Five-piece 1955 GM Motorama display for auction at Mecum

By: Alex Affat, Unique Cars magazine

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Available as a single lot, the display features five functional ‘cutaway’ components

These days, the Motor Show circuit is dwindling around the world, with Australia amongst the first to feel the decline, officially dissolving back in 2014.

We dream of an era past where travelling Motor Shows were a family event, bustling to the brim with show-goers marvelling at the latest vehicles and technology. America’s Motoramas of the 50s were arguably the most extravagant – fuelled by industrialism and fuelled by post-war optimism.

Come August 3, Mecum Auctions is offering you the opportunity to relive that magic, and even take it home with you.


Five pieces of GM’s 1955 Motorama display will be auctioned as a single lot, offering a unique opportunity for private collectors and car museums.


The collection was found in Utah back in the 90s and comprises of a 265ci ‘Turbo Fire’ V8, a 235ci ‘Blue Flame’ inline-six, two three-speed manual transmissions (one with optional "Touch-Down verdrive", and a two-speed Powerglide gearbox – all with fantastic "cutaway" sections putting the various components’ innards on full display.


GMs 1955 Motorama circuit began in New York City in January, and passed through Miami, San Francisco and Boston.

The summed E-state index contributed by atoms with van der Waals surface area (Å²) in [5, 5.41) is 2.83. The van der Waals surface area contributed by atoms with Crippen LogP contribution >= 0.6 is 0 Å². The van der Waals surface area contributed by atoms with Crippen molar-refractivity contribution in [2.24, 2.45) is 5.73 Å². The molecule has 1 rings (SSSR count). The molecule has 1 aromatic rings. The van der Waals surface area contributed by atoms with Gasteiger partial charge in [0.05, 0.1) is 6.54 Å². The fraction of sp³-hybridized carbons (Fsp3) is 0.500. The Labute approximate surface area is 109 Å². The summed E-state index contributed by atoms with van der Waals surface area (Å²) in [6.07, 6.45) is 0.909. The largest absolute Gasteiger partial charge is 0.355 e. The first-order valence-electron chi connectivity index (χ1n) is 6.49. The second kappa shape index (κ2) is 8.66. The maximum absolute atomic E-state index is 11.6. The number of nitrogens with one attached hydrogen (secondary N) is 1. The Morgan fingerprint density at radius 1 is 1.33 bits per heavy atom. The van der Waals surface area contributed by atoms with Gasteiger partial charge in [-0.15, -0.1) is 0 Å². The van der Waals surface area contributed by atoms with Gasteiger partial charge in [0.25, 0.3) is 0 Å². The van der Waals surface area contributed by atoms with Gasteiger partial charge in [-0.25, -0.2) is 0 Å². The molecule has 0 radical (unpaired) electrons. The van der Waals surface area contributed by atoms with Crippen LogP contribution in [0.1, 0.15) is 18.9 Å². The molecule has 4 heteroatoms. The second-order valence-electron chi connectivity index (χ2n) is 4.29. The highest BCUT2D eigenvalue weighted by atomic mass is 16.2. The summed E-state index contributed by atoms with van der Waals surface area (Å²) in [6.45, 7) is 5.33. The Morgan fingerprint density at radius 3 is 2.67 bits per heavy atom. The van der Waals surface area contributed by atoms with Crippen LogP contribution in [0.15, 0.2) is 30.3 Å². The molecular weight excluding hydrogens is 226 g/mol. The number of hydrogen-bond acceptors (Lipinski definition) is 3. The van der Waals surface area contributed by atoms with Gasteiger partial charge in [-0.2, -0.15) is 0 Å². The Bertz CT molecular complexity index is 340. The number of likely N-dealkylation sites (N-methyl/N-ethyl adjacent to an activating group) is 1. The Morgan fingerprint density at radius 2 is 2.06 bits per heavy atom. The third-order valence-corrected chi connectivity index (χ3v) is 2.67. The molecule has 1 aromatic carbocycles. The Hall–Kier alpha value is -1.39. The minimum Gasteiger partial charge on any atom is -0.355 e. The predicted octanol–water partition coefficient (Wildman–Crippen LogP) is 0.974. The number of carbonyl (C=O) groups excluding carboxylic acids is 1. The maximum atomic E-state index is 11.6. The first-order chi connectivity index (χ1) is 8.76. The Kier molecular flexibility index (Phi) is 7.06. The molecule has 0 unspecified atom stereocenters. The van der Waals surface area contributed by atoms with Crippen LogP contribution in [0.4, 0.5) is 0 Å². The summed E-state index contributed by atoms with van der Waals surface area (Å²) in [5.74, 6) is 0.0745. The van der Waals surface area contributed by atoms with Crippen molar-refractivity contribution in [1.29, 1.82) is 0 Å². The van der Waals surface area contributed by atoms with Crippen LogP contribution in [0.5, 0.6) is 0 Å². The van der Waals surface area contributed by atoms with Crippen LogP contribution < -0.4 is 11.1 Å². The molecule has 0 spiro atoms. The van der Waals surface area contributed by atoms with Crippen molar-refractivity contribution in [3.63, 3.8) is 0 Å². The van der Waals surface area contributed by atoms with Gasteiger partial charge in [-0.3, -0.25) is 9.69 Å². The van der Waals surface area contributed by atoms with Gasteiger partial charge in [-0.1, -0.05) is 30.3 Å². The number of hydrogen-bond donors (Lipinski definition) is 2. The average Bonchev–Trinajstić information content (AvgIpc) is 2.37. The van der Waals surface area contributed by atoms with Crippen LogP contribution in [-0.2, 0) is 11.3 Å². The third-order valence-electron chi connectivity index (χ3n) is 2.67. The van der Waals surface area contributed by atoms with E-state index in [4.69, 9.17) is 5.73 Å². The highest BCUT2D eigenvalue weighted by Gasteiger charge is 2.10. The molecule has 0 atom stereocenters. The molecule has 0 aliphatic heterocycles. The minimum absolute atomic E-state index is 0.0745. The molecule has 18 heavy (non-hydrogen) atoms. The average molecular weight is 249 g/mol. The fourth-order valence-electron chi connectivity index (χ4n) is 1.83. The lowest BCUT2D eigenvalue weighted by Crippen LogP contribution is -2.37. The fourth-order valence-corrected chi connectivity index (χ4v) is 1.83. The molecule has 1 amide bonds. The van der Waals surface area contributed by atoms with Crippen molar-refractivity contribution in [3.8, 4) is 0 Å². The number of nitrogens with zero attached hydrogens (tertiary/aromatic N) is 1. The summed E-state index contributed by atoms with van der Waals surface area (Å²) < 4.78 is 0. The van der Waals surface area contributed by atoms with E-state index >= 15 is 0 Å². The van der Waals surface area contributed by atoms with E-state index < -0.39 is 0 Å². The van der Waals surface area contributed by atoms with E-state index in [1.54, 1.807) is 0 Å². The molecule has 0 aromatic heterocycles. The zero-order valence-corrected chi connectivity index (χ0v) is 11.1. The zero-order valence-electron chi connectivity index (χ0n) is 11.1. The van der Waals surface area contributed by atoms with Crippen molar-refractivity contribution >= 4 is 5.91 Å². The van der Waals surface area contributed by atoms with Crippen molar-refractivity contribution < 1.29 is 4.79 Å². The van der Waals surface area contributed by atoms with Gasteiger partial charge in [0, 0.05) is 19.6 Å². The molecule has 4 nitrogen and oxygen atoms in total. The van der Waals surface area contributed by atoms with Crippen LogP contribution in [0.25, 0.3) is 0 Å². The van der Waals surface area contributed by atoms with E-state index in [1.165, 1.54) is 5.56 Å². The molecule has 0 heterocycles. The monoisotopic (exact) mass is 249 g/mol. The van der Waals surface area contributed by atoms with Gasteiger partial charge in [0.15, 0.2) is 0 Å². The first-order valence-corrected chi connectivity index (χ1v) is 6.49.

Along with the cutaway components on display, GM brought along various cars including the Chevrolet Nomad (GM’s 50-millionth car), a Bel-Air two-door hardtop, the new Buick Wildcat III, Chevy Biscayne, Pontiac Strato Star, Oldsmobile 88 Delta, LaSalle II Roadster and Sedan, Cadillac Eldorado Brougham and the GMC L’Universelle.


The total cost of GM’s travelling display is said to have cost them over US$2 million (and that’s 1955 dollars!), though was justified by the coast-to-coast exposure for Chevrolet, GM’s top-selling brand.

This was the debut of Chevrolet’s small-block V8 – diverging from the iconic inline-sixes that had powered GM since before The War.


All five display pieces have been fully restored and repainted in their original colorus by Chevrolet Creative Services – the same division that made them back in 1955. Chrome parts were either polished or replated completely, and the same original cutaways were updated with new electric motors, wiring and relays.

Mecum pegs the pre-auction estimate between US$125,000 (AU$180,000) and US$150,000 (AU$215,000). While that does sound like a lot – a single Chevrolet V8 cutaway display motor sold in January this year for US$165,000 (AU$235,000). More recently, three Mopar cutaway display engines sold through Mecum for a combined AU$803,670.

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